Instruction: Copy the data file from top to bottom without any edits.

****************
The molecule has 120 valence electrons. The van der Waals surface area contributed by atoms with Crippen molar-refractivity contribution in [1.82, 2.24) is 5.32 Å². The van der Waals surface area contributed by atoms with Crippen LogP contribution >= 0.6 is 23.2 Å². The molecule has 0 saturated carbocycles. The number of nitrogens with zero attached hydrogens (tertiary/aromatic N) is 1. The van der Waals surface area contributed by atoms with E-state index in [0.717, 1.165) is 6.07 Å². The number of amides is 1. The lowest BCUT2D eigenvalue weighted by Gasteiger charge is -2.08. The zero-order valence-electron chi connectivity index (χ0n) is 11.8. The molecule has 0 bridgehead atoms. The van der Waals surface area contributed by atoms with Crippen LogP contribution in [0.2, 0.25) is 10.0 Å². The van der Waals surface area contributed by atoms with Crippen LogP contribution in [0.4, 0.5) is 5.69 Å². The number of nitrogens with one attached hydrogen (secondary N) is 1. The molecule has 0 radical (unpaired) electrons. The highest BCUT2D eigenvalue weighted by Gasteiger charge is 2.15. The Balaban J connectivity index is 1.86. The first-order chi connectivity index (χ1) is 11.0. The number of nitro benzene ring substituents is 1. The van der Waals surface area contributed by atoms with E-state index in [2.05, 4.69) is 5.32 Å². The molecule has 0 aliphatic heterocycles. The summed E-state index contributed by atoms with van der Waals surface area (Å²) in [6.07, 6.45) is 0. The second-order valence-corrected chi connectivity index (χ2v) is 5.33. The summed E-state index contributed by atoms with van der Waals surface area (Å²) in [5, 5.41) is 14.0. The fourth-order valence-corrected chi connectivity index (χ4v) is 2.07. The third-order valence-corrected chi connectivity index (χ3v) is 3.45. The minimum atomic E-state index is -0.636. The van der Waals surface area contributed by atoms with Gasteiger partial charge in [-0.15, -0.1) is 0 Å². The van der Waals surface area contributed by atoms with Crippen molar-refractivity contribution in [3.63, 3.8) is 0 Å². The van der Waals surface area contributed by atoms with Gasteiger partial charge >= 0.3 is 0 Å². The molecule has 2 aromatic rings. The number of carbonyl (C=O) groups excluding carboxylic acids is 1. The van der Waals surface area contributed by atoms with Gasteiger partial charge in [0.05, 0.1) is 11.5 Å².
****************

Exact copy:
The molecule has 120 valence electrons. The van der Waals surface area contributed by atoms with Crippen molar-refractivity contribution in [1.82, 2.24) is 5.32 Å². The van der Waals surface area contributed by atoms with Crippen LogP contribution >= 0.6 is 23.2 Å². The molecule has 0 saturated carbocycles. The number of nitrogens with zero attached hydrogens (tertiary/aromatic N) is 1. The van der Waals surface area contributed by atoms with E-state index in [0.717, 1.165) is 6.07 Å². The number of amides is 1. The lowest BCUT2D eigenvalue weighted by Gasteiger charge is -2.08. The zero-order valence-electron chi connectivity index (χ0n) is 11.8. The molecule has 0 bridgehead atoms. The van der Waals surface area contributed by atoms with Crippen LogP contribution in [0.2, 0.25) is 10.0 Å². The van der Waals surface area contributed by atoms with Crippen LogP contribution in [0.4, 0.5) is 5.69 Å². The number of nitrogens with one attached hydrogen (secondary N) is 1. The molecule has 0 radical (unpaired) electrons. The highest BCUT2D eigenvalue weighted by Gasteiger charge is 2.15. The Balaban J connectivity index is 1.86. The first-order chi connectivity index (χ1) is 11.0. The number of nitro benzene ring substituents is 1. The van der Waals surface area contributed by atoms with E-state index in [2.05, 4.69) is 5.32 Å². The molecule has 0 aliphatic heterocycles. The summed E-state index contributed by atoms with van der Waals surface area (Å²) in [6.07, 6.45) is 0. The second-order valence-corrected chi connectivity index (χ2v) is 5.33. The summed E-state index contributed by atoms with van der Waals surface area (Å²) in [5, 5.41) is 14.0. The fourth-order valence-corrected chi connectivity index (χ4v) is 2.07. The third-order valence-corrected chi connectivity index (χ3v) is 3.45. The minimum atomic E-state index is -0.636. The van der Waals surface area contributed by atoms with Gasteiger partial charge in [-0.15, -0.1) is 0 Å². The van der Waals surface area contributed by atoms with Crippen molar-refractivity contribution in [3.63, 3.8) is 0 Å². The van der Waals surface area contributed by atoms with Gasteiger partial charge >= 0.3 is 0 Å². The molecule has 2 aromatic rings. The number of carbonyl (C=O) groups excluding carboxylic acids is 1. The van der Waals surface area contributed by atoms with Gasteiger partial charge in [0.05, 0.1) is 11.5 Å².